alexa Increasing nutrition literacy: testing the effectiveness of print, web site, and game modalities.


Journal of Nutritional Disorders & Therapy

Author(s): Silk KJ, Sherry J, Winn B, Keesecker N, Horodynski MA,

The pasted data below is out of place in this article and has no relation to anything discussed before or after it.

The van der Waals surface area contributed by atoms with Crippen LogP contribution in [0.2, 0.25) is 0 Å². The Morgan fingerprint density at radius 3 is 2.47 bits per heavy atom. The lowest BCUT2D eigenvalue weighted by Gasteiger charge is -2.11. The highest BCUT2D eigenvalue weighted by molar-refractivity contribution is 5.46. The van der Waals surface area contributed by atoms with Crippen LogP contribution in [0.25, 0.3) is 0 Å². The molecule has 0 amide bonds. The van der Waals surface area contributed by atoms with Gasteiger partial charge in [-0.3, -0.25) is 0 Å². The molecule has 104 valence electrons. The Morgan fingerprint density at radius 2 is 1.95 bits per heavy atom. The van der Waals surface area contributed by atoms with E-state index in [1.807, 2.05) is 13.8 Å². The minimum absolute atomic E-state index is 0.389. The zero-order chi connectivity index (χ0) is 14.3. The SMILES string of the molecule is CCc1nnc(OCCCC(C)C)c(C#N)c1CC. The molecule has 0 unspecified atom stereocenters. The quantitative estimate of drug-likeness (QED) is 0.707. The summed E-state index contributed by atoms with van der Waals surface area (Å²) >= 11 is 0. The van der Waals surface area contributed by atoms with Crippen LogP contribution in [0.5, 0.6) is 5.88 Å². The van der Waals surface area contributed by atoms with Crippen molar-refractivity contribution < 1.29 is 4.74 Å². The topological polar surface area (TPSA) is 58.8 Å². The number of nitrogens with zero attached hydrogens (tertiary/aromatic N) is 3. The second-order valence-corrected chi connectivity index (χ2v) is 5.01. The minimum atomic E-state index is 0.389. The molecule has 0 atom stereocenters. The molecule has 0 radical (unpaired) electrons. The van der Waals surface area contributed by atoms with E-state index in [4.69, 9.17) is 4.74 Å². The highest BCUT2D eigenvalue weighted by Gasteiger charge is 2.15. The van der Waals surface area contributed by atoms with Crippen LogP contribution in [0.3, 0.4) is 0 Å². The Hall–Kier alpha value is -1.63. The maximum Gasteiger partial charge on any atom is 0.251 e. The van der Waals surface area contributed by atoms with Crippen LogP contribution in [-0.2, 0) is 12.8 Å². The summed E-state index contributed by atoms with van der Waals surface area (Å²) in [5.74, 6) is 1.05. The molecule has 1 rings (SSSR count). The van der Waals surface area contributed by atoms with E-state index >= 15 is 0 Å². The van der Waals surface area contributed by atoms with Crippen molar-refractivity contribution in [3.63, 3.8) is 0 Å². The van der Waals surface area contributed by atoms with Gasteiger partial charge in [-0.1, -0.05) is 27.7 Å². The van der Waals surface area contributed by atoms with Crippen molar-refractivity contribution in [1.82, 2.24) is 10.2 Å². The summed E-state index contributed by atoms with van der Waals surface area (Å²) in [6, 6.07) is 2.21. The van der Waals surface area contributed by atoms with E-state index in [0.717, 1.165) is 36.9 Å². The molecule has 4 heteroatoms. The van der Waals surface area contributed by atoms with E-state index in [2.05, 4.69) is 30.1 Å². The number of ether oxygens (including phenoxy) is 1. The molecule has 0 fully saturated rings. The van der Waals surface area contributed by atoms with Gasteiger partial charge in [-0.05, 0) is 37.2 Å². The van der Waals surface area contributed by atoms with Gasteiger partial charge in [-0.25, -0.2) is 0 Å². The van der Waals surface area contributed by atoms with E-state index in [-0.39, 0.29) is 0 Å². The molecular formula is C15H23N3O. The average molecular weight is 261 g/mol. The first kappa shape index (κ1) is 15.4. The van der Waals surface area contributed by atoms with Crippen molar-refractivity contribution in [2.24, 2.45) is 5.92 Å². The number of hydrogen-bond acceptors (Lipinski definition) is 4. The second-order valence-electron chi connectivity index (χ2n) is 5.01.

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Abstract OBJECTIVE: To examine the effectiveness of three modalities for delivery of nutrition education. DESIGN: Between-subjects, repeated-measures design. SETTING: Data were collected at community agencies or during home visits. PARTICIPANTS: Low-income, European American and African American mothers (N = 155). INTERVENTION: Participants were exposed to nutrition education material in 1 of 3 modalities (a computer game, The Fantastic Food Challenge; Web site; or pamphlet). Likeability, nutrition knowledge, intention to use, and demographic measures followed the intervention at T1 and T2. MAIN OUTCOME MEASURES: 5-point Likert-type scales measured likeability (5 items), and 33 multiple-choice questions measured knowledge. ANALYSIS: Data were analyzed using analysis of variance (ANOVA) and analysis of covariance (ANCOVA) procedures using SPSS version 15.0 (SPSS Inc., Chicago, IL) software, P < .05. RESULTS: Overall, the Web site was liked more than the other conditions with this audience of women. Significant differences in attention, understanding, and intent to use the information existed across modalities. The Web site performed better than other modalities on knowledge outcomes, with no differences in knowledge retention from T1 to T2. CONCLUSIONS AND IMPLICATIONS: The Web site modality performed best with this audience of women, indicating that interactive computer games may not confer greater benefits than traditional modes of information delivery for all audiences, particularly those with low computer skills. This article was published in J Nutr Educ Behav and referenced in Journal of Nutritional Disorders & Therapy

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